Donate blood, save lives

Jasmine Schillinger

At 2:30 p.m. on the first day of the ISU Blood Drive there were around 230-250 donations, while the hope was to reach 350 donations by the end of the day.

Donations from faculty, students and even the ISU Police Department helped fulfill the goal of seeing involvement throughout the entire campus.

“As a volunteer, even if you can’t donate, you’re still being a part of helping out the community,” said Mark Vormezeele, executive of volunteers and junior in agronomy. “It’s cool to be a part of an organization where you can actually have an impact on someone’s life.”

Cassidy Glynn, sophomore in apparel, merchandising and design, is a student who was once in desperate need of these donations.

Only a few months ago, Glynn was diagnosed with E. coli and had to have her blood drawn at least seven times a day.

“I was getting blood tests so often because my red blood count and platelets were very low and at a dangerous level,” Glynn said. “If I had not received the blood transfusions, there was potential for me to get kidney dialysis.”

Glynn was later diagnosed with hemolytic-uremic syndrome, which is a disease that destroys red blood cells.

“Blood transfusions saved my life, prevented me from having kidney failure and let me get released from the hospital after two weeks rather than five,” Glynn said.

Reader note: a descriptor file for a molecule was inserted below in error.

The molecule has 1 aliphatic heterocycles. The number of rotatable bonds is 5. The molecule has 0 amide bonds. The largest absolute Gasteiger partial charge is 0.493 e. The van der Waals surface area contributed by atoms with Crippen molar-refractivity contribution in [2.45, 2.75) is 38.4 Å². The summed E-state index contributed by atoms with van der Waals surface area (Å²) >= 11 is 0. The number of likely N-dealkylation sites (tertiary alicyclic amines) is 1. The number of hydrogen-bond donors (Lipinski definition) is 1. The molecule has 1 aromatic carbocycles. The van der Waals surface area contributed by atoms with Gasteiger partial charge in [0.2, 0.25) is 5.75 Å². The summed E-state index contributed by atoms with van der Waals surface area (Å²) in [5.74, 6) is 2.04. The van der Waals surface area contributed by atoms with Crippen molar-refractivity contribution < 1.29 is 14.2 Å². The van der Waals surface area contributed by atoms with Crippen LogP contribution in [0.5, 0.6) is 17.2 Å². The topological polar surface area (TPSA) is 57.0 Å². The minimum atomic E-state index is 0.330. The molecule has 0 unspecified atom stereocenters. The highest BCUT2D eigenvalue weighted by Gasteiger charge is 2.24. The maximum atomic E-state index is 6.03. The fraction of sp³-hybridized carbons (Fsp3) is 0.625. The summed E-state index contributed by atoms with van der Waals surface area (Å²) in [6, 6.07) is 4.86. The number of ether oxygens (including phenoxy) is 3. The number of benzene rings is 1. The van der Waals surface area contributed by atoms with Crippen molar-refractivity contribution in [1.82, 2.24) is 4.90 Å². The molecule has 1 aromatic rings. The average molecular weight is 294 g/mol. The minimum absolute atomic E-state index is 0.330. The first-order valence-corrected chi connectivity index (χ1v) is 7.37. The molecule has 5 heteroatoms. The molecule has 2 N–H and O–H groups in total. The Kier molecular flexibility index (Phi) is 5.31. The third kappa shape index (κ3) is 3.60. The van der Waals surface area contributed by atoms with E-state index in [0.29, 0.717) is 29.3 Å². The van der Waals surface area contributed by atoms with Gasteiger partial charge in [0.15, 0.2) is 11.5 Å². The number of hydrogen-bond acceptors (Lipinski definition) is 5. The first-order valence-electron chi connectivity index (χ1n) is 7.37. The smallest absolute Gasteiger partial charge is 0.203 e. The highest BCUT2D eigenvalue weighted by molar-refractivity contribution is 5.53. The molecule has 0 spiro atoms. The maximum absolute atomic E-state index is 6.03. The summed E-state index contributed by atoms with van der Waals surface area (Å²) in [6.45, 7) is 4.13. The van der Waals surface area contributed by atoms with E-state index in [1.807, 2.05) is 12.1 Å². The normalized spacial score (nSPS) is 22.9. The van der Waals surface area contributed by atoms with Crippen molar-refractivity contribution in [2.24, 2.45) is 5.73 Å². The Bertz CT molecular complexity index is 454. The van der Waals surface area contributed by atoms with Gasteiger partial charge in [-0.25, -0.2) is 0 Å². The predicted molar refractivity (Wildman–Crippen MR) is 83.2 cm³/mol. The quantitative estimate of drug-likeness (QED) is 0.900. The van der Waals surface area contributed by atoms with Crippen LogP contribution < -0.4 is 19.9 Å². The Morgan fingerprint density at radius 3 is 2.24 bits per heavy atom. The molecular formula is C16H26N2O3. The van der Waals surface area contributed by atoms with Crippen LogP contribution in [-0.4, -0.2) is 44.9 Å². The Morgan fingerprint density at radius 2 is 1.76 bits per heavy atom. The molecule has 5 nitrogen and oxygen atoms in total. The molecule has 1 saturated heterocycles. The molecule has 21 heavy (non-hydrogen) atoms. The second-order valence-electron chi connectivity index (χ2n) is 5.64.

Derick Mauser, donor and senior in architecture, talked about why he thinks it’s important for students to donate.

“I’ve had a lot of family that have needed blood,” Mauser said. “I think it’s important that they’re able to have access to that when needed without any issues.”

Glynn explains that the donors may not realize it but what they’re doing by donating is a gift to many people in need. Her life was saved simply with one donation.

“It makes me happy seeing Iowa State students donating blood,” Glynn said. “I think about the patients I met while I was in the hospital and how cool it is that a student could be saving their life without even knowing it.

The blood drive will be open from 10 a.m.-5 p.m. until Oct. 9 in the Great Hall of the Memorial Union. Students are encouraged to help participate in the nation’s second largest student-run blood drive. 

“The blood drive is truly an amazing thing, and I am proud to say that it saved my life,” Glynn said.